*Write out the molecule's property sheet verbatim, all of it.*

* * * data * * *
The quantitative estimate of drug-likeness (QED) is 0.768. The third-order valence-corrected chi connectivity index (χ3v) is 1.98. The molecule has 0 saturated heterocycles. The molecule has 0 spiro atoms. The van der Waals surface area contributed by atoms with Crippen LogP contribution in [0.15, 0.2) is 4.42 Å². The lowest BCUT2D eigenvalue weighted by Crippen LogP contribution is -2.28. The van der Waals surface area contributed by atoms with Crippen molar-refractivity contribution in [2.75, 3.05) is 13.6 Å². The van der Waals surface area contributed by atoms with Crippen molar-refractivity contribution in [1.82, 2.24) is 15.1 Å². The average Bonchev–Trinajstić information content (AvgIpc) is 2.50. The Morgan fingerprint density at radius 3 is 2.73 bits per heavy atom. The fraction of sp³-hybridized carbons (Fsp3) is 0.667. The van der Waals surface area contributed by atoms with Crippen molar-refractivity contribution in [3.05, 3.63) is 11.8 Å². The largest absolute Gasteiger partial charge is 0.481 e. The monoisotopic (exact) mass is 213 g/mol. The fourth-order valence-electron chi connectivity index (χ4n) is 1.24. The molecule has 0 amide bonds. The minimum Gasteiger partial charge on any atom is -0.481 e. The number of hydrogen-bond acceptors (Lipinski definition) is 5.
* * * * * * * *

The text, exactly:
The quantitative estimate of drug-likeness (QED) is 0.768. The third-order valence-corrected chi connectivity index (χ3v) is 1.98. The molecule has 0 saturated heterocycles. The molecule has 0 spiro atoms. The van der Waals surface area contributed by atoms with Crippen LogP contribution in [0.15, 0.2) is 4.42 Å². The lowest BCUT2D eigenvalue weighted by Crippen LogP contribution is -2.28. The van der Waals surface area contributed by atoms with Crippen molar-refractivity contribution in [2.75, 3.05) is 13.6 Å². The van der Waals surface area contributed by atoms with Crippen molar-refractivity contribution in [1.82, 2.24) is 15.1 Å². The average Bonchev–Trinajstić information content (AvgIpc) is 2.50. The Morgan fingerprint density at radius 3 is 2.73 bits per heavy atom. The fraction of sp³-hybridized carbons (Fsp3) is 0.667. The van der Waals surface area contributed by atoms with Crippen molar-refractivity contribution in [3.05, 3.63) is 11.8 Å². The largest absolute Gasteiger partial charge is 0.481 e. The monoisotopic (exact) mass is 213 g/mol. The fourth-order valence-electron chi connectivity index (χ4n) is 1.24. The molecule has 0 amide bonds. The minimum Gasteiger partial charge on any atom is -0.481 e. The number of hydrogen-bond acceptors (Lipinski definition) is 5.